ICS 220804 W17
Dr. Nik Ansell
Thursday 9:30am-12:30pm

(MA, PhD)


4 January 2017

IDS: Archeology, Power and “Truthtelling” in Michel Foucault as Challenge to and Resource for Christian Thought

This course is designed to examine the body of work that marks Michel Foucault’s last years (1981-1984) in the context of the earlier themata of his career in order to examine that concentration upon the self as aesthetic construction and the philosophical self’s construction of itself as “truthteller”.  This examination is designed as a mirror in which the seminar participants are invited to consider their own orientation to themselves as Christian person, scholar and philosopher/theologian.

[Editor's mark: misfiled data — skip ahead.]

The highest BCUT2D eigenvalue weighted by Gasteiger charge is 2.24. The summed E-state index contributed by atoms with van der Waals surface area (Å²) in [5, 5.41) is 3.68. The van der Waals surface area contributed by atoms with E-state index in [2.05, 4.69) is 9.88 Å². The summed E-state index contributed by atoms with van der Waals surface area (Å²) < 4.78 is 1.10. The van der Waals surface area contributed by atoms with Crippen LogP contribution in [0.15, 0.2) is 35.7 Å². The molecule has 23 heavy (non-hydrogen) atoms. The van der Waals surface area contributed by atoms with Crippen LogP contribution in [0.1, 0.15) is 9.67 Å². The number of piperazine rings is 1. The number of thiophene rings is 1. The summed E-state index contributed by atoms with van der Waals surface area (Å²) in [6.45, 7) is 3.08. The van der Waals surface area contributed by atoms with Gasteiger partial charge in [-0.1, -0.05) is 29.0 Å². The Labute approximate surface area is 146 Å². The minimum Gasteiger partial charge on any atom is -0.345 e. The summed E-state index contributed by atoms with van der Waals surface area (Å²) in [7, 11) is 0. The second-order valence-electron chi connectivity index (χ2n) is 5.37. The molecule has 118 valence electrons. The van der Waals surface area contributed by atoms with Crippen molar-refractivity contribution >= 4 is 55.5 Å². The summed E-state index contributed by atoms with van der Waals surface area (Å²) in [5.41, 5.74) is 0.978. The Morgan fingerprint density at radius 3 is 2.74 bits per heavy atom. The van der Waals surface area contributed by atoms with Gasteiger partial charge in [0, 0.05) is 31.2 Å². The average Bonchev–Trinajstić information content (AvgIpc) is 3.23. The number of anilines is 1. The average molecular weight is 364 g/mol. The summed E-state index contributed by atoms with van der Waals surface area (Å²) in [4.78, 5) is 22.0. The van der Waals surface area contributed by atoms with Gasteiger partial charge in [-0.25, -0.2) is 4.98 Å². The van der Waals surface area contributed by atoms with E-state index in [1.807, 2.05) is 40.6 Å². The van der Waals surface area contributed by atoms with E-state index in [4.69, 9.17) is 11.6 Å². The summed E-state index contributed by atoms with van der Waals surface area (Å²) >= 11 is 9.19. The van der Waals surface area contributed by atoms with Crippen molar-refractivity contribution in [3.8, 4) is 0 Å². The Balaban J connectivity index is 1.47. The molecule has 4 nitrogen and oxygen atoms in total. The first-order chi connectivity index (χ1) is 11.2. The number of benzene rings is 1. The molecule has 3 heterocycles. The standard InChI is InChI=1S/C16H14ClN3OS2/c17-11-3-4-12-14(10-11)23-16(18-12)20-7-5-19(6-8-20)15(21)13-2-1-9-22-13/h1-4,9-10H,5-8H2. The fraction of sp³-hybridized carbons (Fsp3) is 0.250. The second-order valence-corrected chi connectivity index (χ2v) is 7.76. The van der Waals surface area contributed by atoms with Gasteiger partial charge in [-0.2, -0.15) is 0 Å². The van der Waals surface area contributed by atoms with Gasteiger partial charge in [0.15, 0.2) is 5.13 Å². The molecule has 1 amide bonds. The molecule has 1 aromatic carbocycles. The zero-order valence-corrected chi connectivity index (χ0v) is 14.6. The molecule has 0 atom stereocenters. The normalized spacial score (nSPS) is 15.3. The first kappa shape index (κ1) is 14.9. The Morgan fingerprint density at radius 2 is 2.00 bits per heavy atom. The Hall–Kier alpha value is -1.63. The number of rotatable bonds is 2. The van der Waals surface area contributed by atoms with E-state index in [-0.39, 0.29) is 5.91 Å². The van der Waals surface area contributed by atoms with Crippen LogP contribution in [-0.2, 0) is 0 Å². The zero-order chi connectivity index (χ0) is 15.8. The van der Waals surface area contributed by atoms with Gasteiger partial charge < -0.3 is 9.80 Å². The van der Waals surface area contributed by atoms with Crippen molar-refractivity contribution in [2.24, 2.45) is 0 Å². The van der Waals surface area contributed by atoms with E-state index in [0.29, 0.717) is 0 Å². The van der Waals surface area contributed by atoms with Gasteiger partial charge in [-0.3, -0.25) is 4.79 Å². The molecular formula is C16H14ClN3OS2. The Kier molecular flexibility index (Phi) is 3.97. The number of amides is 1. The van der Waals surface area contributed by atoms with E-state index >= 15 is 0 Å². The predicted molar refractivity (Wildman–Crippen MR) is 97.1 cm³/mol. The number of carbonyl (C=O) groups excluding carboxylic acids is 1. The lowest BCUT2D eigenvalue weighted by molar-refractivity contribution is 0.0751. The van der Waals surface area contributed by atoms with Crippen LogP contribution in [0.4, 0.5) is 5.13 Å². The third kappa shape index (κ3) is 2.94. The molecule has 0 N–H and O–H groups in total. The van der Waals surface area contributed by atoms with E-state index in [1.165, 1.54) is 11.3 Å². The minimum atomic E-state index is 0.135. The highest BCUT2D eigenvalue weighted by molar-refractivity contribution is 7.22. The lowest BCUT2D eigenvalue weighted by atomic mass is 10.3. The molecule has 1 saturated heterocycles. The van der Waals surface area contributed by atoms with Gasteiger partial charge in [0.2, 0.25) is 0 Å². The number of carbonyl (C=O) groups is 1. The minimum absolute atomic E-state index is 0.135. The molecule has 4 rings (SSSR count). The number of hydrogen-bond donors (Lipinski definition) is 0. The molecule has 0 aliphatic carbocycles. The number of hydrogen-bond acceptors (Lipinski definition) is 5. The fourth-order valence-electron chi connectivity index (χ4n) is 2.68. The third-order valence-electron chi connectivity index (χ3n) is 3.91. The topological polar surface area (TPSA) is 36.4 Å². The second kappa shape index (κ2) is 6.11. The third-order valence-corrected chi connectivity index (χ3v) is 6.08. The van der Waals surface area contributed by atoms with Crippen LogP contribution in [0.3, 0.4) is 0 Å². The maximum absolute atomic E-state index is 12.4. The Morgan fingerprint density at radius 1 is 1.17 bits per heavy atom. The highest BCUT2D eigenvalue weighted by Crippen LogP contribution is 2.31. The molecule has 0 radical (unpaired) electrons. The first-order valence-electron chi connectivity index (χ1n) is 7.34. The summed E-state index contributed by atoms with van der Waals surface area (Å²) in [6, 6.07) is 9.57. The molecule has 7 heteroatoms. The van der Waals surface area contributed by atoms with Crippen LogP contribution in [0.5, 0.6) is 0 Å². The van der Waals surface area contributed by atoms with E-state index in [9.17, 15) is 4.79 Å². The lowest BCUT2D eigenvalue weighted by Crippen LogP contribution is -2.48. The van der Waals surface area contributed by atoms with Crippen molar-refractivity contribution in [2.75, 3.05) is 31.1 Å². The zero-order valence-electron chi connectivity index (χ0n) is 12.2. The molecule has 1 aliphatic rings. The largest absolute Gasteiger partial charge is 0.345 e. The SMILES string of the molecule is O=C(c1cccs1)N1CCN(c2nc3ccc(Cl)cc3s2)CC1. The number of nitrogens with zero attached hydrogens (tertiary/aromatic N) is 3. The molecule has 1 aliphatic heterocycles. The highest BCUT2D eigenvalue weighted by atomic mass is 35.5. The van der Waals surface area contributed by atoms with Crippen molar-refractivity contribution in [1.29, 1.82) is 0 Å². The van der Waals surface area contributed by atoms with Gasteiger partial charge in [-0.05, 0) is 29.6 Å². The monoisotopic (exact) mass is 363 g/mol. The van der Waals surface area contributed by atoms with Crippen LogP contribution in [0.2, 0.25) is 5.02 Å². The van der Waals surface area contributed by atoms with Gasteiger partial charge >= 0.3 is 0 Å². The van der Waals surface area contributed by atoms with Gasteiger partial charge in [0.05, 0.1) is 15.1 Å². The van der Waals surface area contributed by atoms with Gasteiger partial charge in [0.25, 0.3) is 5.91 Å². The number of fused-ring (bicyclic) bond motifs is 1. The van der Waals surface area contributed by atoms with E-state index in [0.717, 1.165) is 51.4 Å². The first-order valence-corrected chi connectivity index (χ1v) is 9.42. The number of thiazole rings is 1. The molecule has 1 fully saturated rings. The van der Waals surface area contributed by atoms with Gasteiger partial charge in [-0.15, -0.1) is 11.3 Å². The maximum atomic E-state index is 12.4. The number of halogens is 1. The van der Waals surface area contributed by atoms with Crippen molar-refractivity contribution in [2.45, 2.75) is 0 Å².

Drs. Robert Sweetman, Nicholas Ansell, James Olthius
ICS 2400AC W17
Wednesday 9:30am-12:30pm

(MA, PhD)


3 January 2017

Rhetoric as Philosophy from Isocrates to the Age of Abelard and Heloise

This seminar examines the ancient and medieval discipline of rhetoric and its practitioners’ claim that it represented a properly philosophical discourse.   It does so in terms of a selection of texts drawn from the works of Isocrates, Plato, Aristotle, Cicero, Augustine, Abelard and Heloise.   In the process, it explores the relationship between affectivity and discursive validity with a view to the effect such a focus has on our understanding of Greek and Latin philosophy, patristic and medieval theology and their intertwined history.

ICS 220407 W17
Dr. Robert Sweetman
Tuesday 9:30am-12:30pm

(MA, PhD)